In January 1863, the 108th departed Columbus for Camp Dennison. The organization eventually advanced to Frankfort, where the 108th attempted to drive Confederate guerrillas from the region. The regiment received orders to march to Louisville and then to Nashville, arriving at this city in May 1863. The 108th spent the next four months guarding the railroad line between Nashville and Chattanooga, Tennessee. On September 6, 1863, the regiment moved to Stevenson, Alabama, remaining a short period before advancing to Battle Creek, Anderson's Cross Roads, Waldron's Ridge, Dallas, and finally to Chattanooga, arriving at this last location in November 1863.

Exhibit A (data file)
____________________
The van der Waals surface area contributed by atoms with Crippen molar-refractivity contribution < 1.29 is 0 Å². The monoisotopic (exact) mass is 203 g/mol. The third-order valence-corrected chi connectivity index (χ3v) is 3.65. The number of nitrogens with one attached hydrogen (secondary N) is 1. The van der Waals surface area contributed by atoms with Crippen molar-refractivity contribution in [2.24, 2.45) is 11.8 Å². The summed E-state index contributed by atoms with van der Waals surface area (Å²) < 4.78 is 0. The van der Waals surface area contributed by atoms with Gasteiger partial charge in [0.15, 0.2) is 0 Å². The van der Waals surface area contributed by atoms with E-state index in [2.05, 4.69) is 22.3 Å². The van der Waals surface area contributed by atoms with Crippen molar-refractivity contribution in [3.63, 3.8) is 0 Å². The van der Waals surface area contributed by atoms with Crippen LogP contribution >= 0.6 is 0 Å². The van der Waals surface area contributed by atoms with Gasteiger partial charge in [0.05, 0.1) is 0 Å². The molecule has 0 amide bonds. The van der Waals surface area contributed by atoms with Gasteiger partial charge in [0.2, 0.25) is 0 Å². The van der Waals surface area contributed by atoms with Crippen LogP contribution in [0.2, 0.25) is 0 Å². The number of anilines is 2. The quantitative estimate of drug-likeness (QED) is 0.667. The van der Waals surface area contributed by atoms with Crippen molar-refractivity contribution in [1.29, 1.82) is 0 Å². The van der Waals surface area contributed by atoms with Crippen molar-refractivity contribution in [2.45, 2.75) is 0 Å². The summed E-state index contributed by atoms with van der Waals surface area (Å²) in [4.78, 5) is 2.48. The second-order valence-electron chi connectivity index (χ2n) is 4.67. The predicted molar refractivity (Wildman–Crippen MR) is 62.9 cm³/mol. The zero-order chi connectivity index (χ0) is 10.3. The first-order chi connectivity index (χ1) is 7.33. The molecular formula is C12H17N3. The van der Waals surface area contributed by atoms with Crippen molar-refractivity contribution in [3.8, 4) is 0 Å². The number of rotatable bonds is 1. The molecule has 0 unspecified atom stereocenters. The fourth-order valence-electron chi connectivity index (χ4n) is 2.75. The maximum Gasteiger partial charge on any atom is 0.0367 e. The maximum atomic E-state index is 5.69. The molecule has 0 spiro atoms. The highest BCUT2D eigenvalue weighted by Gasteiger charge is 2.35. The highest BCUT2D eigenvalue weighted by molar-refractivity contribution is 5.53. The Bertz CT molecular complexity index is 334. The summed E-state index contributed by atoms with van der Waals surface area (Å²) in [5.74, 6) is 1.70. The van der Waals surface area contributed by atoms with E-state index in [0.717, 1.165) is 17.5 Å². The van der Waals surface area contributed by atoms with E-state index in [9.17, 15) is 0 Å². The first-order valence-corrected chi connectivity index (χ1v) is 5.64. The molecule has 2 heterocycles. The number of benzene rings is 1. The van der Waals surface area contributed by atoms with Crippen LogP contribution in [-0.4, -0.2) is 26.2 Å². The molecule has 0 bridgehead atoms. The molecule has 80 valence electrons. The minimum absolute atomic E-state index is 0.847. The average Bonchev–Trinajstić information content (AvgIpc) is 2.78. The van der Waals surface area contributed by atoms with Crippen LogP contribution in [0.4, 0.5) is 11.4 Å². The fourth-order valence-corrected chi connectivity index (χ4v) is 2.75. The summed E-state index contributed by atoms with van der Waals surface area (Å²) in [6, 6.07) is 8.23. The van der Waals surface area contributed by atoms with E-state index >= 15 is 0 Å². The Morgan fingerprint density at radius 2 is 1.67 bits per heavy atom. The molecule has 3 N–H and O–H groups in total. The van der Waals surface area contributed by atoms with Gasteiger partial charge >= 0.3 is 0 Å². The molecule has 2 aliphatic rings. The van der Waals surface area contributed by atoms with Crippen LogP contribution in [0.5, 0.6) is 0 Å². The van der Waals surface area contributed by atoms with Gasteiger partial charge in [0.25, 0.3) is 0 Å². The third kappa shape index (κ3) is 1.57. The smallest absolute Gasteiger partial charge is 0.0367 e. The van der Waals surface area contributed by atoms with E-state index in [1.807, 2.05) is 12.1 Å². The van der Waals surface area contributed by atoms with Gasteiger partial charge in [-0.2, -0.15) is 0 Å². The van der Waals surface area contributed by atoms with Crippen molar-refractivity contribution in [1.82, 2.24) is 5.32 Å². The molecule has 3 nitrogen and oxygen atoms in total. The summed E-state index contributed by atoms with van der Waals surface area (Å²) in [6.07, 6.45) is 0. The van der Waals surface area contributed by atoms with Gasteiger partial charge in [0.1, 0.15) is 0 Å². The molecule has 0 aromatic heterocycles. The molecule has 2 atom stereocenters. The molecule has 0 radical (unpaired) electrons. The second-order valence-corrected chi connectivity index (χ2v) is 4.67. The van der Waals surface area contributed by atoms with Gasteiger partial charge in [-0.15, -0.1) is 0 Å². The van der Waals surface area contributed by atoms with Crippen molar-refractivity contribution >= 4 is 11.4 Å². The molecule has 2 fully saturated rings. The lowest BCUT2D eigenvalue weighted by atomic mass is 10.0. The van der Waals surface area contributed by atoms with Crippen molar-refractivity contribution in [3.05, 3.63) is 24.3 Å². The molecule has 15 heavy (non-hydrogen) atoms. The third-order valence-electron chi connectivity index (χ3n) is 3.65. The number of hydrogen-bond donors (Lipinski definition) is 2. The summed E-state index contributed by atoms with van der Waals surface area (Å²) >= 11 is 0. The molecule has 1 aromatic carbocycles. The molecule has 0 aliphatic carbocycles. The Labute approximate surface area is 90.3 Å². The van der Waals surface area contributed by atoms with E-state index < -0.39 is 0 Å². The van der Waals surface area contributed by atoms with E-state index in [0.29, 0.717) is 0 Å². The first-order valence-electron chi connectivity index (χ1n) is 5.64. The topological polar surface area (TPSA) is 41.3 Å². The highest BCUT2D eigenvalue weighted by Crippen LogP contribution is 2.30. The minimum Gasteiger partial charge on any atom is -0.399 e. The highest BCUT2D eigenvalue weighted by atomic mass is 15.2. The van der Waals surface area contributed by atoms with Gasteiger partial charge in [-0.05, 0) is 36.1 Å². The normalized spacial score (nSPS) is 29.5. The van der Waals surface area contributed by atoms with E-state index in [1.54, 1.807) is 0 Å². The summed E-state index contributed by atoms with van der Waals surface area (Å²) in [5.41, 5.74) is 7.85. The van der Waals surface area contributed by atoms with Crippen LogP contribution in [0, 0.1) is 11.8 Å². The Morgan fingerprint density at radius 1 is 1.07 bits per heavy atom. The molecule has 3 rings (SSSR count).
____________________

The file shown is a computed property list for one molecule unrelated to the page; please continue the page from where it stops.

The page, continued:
At Chattanooga, officials placed the 108th in front of the Confederate position on Lookout Mountain. On November 22, 1863, the organization advanced towards Chickamauga, Georgia, arriving two days later. Confederate soldiers fled from Chickamauga without a fight, and the 108th pursued them, engaging the Southerners at Graysville, Georgia. After a stiff skirmish, the Confederates renewed their withdrawal. The regiment next marched towards Knoxville, Tennessee, but officials soon ordered the unit back to Chattanooga.
On December 27, 1863, the 108th entered winter quarters at Rossville, Georgia. In February 1864, the regiment moved to Lyne's Station and participated in an expedition to Ringgold, Tunnel Hill, and Dalton. At this excursion's conclusion, the organization returned to its encampment at Rossville.